ISLAMABAD: The FBR’s newly inducted team on Tuesday held ‘introductory session’ with the IMF high-ups based in Washington DC and discussed achieving of possibility of annual tax...
ISLAMABAD: The FBR’s newly inducted team on Tuesday held ‘introductory session’ with the IMF high-ups based in Washington DC and discussed achieving of possibility of annual tax collection target and pursuing reform path under $6 billion Extended Fund Facility (EFF).
The IMF’s programme under $6 billion EFF has been stalled at the moment and its revival depends upon the performance of the FBR, tackling of cash bleeding power sector and ability of the government to pursue reforms path. The autonomy to the State Bank of Pakistan and strengthening of other regulators such as Nepra is also among the major conditions of the IMF for reviving the EFF programme.
The IMF’s team from Washington DC and Islamabad participated into online meeting held on Tuesday afternoon here from FBR’s headquarters.
The FBR’s high-ups claimed that it was just an introductory session because new appointments were made into top tax machinery as FBR chairman and all important members were changed and brought new faces into FBR at all important key positions.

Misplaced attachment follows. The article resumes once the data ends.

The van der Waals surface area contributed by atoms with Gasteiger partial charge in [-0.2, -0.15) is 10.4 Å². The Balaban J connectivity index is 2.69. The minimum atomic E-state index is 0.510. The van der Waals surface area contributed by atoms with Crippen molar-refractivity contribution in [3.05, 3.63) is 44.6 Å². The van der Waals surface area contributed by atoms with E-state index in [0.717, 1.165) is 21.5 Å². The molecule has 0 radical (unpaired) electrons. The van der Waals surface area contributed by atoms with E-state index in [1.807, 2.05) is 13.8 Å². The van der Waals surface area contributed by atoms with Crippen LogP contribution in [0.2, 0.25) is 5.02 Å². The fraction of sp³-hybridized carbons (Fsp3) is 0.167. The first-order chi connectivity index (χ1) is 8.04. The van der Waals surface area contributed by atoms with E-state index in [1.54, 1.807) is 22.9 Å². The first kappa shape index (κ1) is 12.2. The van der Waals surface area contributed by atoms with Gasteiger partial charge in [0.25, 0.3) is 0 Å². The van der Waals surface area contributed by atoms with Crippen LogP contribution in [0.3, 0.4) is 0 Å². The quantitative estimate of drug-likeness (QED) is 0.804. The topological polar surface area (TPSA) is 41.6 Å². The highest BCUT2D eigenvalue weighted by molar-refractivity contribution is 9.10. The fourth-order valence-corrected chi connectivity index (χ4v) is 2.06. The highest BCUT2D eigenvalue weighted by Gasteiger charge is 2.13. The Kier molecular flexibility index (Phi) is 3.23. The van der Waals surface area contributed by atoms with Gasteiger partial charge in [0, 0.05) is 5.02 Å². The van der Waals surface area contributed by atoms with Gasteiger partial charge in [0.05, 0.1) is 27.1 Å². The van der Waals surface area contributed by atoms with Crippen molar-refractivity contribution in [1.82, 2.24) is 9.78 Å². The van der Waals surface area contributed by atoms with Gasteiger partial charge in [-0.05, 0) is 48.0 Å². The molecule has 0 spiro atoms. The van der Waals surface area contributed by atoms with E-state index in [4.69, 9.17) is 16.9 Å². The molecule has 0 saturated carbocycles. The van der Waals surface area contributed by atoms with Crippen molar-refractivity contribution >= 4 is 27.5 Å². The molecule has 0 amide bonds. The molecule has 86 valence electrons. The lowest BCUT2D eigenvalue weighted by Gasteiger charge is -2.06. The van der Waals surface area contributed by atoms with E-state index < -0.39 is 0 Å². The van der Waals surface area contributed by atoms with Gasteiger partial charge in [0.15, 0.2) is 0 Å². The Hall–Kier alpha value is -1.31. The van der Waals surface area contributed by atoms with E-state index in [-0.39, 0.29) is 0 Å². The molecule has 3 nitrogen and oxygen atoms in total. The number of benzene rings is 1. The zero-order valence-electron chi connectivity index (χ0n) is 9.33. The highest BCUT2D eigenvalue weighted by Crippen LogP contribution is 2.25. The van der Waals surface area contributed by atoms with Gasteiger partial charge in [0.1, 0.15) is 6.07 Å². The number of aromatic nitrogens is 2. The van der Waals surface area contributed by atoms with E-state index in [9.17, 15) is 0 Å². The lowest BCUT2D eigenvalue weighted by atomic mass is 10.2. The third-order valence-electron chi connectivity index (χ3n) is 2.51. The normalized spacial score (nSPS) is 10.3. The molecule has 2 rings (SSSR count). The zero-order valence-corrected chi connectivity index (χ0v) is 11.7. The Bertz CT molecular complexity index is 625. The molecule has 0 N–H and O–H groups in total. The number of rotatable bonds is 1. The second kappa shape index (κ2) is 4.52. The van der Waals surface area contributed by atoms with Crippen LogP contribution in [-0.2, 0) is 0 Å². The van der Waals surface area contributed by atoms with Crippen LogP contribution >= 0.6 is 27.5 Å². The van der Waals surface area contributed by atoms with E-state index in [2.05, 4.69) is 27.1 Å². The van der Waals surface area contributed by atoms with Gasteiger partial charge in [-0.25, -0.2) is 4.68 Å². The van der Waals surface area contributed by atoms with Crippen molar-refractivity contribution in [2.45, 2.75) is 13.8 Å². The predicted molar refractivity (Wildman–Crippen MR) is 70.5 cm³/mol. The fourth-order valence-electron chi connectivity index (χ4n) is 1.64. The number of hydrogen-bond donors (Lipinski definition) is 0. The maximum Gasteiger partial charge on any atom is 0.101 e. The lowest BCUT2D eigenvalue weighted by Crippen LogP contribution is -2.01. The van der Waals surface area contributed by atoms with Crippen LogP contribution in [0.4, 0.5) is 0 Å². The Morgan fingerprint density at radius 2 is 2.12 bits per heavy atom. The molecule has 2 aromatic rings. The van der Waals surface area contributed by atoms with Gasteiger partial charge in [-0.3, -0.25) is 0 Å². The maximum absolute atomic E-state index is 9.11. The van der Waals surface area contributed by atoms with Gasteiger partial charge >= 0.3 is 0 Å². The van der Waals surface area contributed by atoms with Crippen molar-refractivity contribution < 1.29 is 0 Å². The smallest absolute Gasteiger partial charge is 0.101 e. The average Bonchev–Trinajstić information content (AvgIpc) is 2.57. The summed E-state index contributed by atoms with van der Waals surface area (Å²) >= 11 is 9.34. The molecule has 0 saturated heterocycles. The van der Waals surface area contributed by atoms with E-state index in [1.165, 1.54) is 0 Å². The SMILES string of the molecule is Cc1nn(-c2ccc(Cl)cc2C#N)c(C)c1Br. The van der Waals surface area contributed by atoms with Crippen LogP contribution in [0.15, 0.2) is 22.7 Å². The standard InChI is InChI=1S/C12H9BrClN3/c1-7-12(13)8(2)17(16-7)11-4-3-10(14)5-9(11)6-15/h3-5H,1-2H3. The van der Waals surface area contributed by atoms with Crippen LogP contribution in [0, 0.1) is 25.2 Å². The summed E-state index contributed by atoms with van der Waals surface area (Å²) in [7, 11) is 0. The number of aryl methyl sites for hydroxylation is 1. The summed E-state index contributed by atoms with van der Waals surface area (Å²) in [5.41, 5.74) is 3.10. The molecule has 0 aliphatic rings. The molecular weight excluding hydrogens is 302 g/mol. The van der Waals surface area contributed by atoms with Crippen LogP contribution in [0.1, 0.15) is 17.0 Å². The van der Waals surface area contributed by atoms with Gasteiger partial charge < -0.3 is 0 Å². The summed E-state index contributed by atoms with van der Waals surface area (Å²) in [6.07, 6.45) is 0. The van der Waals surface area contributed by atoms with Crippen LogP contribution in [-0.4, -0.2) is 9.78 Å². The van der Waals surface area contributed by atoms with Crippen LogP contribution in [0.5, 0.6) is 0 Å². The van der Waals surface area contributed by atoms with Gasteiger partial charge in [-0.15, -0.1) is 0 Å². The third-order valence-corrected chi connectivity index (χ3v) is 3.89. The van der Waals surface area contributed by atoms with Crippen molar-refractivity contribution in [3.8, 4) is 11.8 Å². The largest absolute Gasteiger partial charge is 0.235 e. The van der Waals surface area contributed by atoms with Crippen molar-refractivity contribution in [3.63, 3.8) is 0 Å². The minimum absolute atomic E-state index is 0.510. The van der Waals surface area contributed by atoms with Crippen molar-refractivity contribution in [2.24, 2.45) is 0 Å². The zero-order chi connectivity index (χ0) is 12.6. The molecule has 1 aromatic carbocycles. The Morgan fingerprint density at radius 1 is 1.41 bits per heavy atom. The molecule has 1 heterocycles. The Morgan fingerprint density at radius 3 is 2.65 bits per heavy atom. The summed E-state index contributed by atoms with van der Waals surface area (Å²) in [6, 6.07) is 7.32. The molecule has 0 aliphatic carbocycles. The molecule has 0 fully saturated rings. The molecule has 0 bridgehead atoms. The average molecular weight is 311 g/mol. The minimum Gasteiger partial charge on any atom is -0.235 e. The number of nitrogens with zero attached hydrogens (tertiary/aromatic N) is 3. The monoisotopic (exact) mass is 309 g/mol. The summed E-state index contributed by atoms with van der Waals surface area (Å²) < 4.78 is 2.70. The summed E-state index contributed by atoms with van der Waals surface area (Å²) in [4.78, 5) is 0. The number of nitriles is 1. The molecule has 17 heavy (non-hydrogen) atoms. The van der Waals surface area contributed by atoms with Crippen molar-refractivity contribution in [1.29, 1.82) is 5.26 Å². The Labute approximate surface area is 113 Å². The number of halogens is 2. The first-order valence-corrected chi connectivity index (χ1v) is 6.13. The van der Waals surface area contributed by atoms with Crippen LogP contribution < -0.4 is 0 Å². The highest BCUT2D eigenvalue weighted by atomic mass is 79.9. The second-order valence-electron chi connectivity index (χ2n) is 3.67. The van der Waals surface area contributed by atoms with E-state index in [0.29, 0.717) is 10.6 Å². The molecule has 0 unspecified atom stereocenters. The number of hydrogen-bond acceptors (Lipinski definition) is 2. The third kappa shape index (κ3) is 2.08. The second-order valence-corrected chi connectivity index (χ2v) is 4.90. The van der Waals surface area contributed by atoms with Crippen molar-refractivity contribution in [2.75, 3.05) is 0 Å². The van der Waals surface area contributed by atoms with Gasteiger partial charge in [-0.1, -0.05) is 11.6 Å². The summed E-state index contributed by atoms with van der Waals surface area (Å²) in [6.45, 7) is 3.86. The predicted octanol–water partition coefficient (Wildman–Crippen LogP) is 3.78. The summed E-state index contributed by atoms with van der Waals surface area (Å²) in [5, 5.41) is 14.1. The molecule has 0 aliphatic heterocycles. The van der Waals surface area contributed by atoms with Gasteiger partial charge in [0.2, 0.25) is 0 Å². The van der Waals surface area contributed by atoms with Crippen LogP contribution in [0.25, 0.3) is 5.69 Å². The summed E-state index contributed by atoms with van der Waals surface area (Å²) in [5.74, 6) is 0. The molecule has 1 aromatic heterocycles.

The FBR high-ups informed the IMF team that the FBR fetched Rs300 billion into national kitty in July 2020 against assigned target of Rs243 billion thus surpassing the target by Rs57 billion. The FBR’s Member Inland Revenue (IR) Operation Dr Muhammad Ashfaque told the IMF team that the domestic taxes including Income Tax, Sales Tax on domestic stage and Federal Excise Duty (FED) witnessed almost 30 percent growth in July 2020 compared to the same month of last year after exclusion of amnesty scheme amounts.
He said that the Income Tax recorded 8.9 percent growth, Sales Tax on domestic stage 19 percent and FED on domestic at 67 percent in July 2020. On the other hand the revenue collection at import stage witnessed slight decline in first month of the current fiscal year.
If the revenue collection continued growing with the existing momentum then the FBR would be able to achieve its envisaged tax collection target of Rs4963 billion.
“The FBR’s performance can be judged after first quarter (July-Sept) period as after passing three months period the revenue collection trends could be judged in much better way” said one top official of FBR and added that the distribution of annual tax on average on monthly basis could not be considered right way for analyzing FBR’s performance because alone in June every year the FBR used to collect two months collection just in one month so the method of average out could not be replicated in case of FBR.